His impressionism, however, was never geared to bourgeois tastes or dealers’ needs. Instead of focusing on the activities of the bourgeoisie (ballet, opera, racetrack, cafes, pretty gardens) and the industrialisation of Paris (bridges, railroad stations, smokestacks) as did Manet, Sisley, Monet, Renoir and the post impressionists such as Seurat and Signac, Pissarro painted the working class in the countryside (Père Melon Sawing Wood, 1879) and the marketplaces (The Pork Butcher, 1883). He was not a great portraitist like Cezanne and Renoir, although there are some moving family and self-portraits in the exhibition. The majority of people in his paintings are women, but he is not showing their femininity, or women involved in domestic and parental tasks. Pissarro’s women are hard at work outside.
Pissarro was born on 10 July 1830 in Charlotte Amalie on the island of St Thomas in the (then) Dutch West Indies to Jewish parents of Sephardic ancestry, although Camille did not have a religious upbringing. His father moved there to take over an uncle’s hardware business and then caused a stir by marrying his uncle’s widow. Forty one years later, Camille defied his parents by marrying (during their two years in London to escape the Franco-Prussian war) his parents’ former servant, a French Catholic peasant (painting, Julie Pissarro Sewing, The Red House, Pontoise, 1877).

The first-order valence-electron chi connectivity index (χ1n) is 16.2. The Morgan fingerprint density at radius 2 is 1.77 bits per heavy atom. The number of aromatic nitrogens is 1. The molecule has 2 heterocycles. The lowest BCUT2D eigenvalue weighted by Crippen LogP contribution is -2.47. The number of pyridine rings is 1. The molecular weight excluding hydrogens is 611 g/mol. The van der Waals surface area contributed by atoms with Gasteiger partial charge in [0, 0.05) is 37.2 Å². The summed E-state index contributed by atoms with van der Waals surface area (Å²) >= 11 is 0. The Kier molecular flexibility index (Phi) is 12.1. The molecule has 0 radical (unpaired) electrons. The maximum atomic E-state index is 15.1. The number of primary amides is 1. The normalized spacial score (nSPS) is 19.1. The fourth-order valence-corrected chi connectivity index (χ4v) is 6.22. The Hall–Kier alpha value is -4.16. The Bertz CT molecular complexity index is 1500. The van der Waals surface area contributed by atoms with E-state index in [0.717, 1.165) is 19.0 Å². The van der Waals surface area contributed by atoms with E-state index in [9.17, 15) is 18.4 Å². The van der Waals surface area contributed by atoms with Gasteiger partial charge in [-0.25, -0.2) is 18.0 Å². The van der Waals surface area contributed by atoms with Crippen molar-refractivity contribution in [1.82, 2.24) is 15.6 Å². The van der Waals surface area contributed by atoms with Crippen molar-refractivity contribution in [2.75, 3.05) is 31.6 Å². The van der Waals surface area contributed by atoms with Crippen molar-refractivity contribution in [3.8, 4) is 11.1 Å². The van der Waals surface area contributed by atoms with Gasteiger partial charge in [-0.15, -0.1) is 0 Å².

Camille knew what he needed. Julie’s ability to run the household on very little money, put up with periods of abject poverty and Camille’s nomadism, and raise their children – three of whom died under the age of 10 – enabled him to paint. Julie even had the good sense to borrow money from Monet behind her husband’s back to buy the house they were renting in Eragny – with the big garden the family loved.
Pissarro: Father of Impressionism is able to go where the exhibition does not or cannot go: providing us with a detailed and rich biographical film and showing us works of art that are not in the exhibition. Thanks to the experts, we also learn about Pissarro’s anarchism (the family were friends with the infamous, marvellous anarchist, Felix Fénéon) and involvement in the Dreyfus Affair (1894-1906) which the exhibition ignores. For although Pissarro was never a practising Jew, the anti-Semites Renoir and Degas turned against the man to whom they owed so much with vile insults about his character and art. They even poisoned the mind of the wealthy Julie Manet, whose late mother, Berthe Morisot, exhibited with Pissarro in all but one of the Impressionists Exhibitions.